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How to Protect Your Company Against the High Quit Rate

girl walking away looking back

Since the demand for jobs exceeds today’s supply of workers, employees have the edge when it comes to the so called “war for talent.” Employees want so much more than just fair pay, a little time off and medical benefits. Today, employees are expecting, even demanding, a whole new work environment, specifically a better employee experience. When the experience doesn’t match the expectation, employees are more likely than ever to take their talents elsewhere.

According to Gallup, the “quit rate” (the rate at which employees voluntarily leave their jobs) is 2.3%. This is the highest it’s been in 15 years and the third-highest rate recorded since tracking began in 2000. Furthermore, the number has remained unchanged for eleven straight months, from June 2018 through May 2019, making it the longest static period for the rate on record.

Gallup also reminds us that 67% of US employees are disengaged at work, with 51% actively looking for a new job, or at least open to the possibility. So what does a company do to mitigate against a mass exodus of its employees?

 

Employee experience matters

Gallup partner Ken Royal summed it up best when he states, “It’s better to keep a star than hire a question mark.” Many times, it’s not necessarily money that drives a person to jump ship and start over with a new company. It’s the experience they have, or lack thereof, at their current place of employment. 

For example, someone who wants the freedom to work remotely, but is currently employed at a place that requires sitting in a cubicle all day, may be tempted to move on to a company that offers the freedom that worker seeks, even if it’s for the same basic level of compensation. In this case, it’s not at all about the money, it’s about the experience.

Workers of today want to feel engaged, as if they are doing something meaningful and productive. They do not want to plow through the week checking task boxes. The power of purpose is huge. Workers will rally to accomplish things beyond their normal abilities when they feel connected to the purpose. When purpose doesn’t exist, work becomes nothing more than a series of tasks to complete in a period of time before leaving for the weekend.

Purpose is important, yet it’s only part of the overall, bigger picture. Company culture ties into this to some degree. If people feel connected to their coworkers, they feel a moral obligation to perform at a certain level to support their friends. Simply put, they do not want to let their friends down. Workplaces that encourage personal connections between workers are more likely to create a connected workforce that has each other’s backs and works better together. Company outings and happy hours are great examples of workers connecting outside the work setting.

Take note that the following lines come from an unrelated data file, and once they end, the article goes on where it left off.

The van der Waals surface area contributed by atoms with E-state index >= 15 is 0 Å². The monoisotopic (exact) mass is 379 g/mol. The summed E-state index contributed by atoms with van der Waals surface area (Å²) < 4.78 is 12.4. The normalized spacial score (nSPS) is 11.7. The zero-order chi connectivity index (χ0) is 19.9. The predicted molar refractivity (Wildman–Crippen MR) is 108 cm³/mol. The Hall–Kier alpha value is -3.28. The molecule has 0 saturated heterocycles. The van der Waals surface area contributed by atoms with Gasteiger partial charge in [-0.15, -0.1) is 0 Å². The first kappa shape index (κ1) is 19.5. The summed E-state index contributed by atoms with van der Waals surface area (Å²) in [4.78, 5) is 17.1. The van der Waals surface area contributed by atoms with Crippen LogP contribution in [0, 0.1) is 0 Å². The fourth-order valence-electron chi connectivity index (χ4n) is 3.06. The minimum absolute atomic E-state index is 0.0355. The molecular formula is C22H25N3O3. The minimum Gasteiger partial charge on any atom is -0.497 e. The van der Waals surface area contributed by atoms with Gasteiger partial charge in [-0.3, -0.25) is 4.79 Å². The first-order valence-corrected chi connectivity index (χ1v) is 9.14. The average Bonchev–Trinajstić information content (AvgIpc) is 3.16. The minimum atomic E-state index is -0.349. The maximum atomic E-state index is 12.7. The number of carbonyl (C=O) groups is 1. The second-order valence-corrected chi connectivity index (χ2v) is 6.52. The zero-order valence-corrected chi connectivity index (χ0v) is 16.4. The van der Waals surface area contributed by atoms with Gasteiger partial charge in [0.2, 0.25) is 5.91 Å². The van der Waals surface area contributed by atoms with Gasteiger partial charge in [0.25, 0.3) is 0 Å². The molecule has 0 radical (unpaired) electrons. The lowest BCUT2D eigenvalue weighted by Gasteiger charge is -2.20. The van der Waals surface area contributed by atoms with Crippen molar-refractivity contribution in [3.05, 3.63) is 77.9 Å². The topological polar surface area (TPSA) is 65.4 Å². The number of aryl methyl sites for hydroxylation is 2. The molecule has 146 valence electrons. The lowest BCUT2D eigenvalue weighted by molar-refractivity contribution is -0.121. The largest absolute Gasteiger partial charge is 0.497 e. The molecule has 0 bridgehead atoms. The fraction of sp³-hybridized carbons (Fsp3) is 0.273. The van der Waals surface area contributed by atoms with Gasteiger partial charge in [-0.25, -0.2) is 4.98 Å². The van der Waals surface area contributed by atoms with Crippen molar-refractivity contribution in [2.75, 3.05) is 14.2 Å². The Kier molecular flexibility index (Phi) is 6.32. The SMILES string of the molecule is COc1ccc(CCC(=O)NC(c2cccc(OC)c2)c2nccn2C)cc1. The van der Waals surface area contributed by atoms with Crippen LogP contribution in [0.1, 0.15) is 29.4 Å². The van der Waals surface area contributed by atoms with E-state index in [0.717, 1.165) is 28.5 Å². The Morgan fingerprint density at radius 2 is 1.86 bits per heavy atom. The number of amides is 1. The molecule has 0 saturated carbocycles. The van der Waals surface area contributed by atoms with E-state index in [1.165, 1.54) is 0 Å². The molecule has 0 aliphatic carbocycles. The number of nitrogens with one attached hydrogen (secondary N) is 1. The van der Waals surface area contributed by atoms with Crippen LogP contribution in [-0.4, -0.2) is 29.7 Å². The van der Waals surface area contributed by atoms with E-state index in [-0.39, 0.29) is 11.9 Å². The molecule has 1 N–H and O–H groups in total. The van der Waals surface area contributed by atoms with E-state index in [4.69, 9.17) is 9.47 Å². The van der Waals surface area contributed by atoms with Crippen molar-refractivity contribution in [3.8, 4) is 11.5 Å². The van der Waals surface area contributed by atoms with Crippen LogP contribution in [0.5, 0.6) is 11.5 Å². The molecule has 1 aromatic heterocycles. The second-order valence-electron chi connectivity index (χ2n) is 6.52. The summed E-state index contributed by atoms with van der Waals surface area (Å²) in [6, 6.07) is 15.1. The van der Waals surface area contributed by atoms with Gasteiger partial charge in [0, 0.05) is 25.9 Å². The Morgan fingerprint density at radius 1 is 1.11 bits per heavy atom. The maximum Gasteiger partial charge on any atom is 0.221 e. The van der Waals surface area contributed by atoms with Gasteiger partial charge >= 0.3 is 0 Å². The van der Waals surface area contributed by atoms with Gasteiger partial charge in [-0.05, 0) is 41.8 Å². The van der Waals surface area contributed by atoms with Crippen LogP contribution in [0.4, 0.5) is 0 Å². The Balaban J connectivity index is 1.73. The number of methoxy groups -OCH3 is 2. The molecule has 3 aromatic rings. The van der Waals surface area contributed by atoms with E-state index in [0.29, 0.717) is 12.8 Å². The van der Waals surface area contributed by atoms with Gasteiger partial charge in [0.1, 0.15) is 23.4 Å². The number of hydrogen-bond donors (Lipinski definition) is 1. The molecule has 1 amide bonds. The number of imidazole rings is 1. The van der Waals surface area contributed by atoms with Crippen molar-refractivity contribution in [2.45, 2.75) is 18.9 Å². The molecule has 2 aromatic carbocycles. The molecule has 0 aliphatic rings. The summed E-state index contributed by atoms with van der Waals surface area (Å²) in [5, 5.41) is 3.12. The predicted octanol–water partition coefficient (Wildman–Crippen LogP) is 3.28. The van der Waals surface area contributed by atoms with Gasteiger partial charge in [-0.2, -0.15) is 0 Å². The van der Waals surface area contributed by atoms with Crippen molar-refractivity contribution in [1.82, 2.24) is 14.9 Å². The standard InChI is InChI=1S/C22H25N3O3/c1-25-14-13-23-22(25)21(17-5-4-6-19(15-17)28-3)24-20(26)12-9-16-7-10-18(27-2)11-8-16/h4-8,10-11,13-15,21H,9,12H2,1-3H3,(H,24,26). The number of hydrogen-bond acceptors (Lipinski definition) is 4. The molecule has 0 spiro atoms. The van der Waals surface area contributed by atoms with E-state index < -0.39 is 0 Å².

Coaches, not bosses

Today’s worker doesn’t want a boss, instead they want a coach. They will rally around, and steadfastly support, this person if the manager acts as a coach and resource. Employees look to the manager to play a key role in developing the employee’s skills. But the days of a dictatorial leader sitting behind the big desk barking orders at subordinates are long past. People simply don’t respond to that anymore because they have a choice to work in situations that are much less unpleasant. Today workers have choices.

Part of the new employee/manager relationship relates to having regular conversations, instead of sporadic performance reviews. The goal is to have enough conversations all along the way that when the official yearly review occurs, there are no surprises, making the review nothing more than a formality. 

When it comes to setting goals, employees who are personally involved in setting goals are nearly four times more likely to be engaged than other employees. It only makes sense. If the employee is involved on the front end, they have skin in the game and have a real meaning to accomplish the goals.

 

Development is vital

Employees of today want to develop skills that they can use now and in the future. They want to learn and improve, and expect their manager and organization to give them opportunities to do just that. 

Development needs to focus on the entirety of the individual, not just work-related concerns. This includes allowing the employee to develop in areas that may not necessarily be directly tied to the job role, but that the employee finds important in life. Maintaining this focus gives the employee balance which reduces stress on the job. Examples are limitless and may include anything from taking a typing class to developing healthy eating or exercise habits that can benefit the employee both on and off the job.

When employees are continuously growing, they are encouraged and engaged. The key is to continue to create opportunities to make positive progress in any area which the employee considers to be important. It’s all about creating a work/life balance.

 

The bigger picture

For generations, people divided their lives into two, distinct things - work and play. It’s no longer so black and white anymore. People view their job as part of their overall life, but it’s not the be all, end all that it was to workers of previous generations. The emphasis, first and foremost, is on having a happy, satisfying life. The job needs to fit into that overall framework. If the job doesn’t play into that happiness, you can rest assured your employees will be looking elsewhere for a more purposeful, satisfying opportunity, where they can develop and feel a part of something bigger, preferably surrounded by people they truly consider friends. 2.3% of the workforce are doing it right now.

 

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About the Author

Dave Clark
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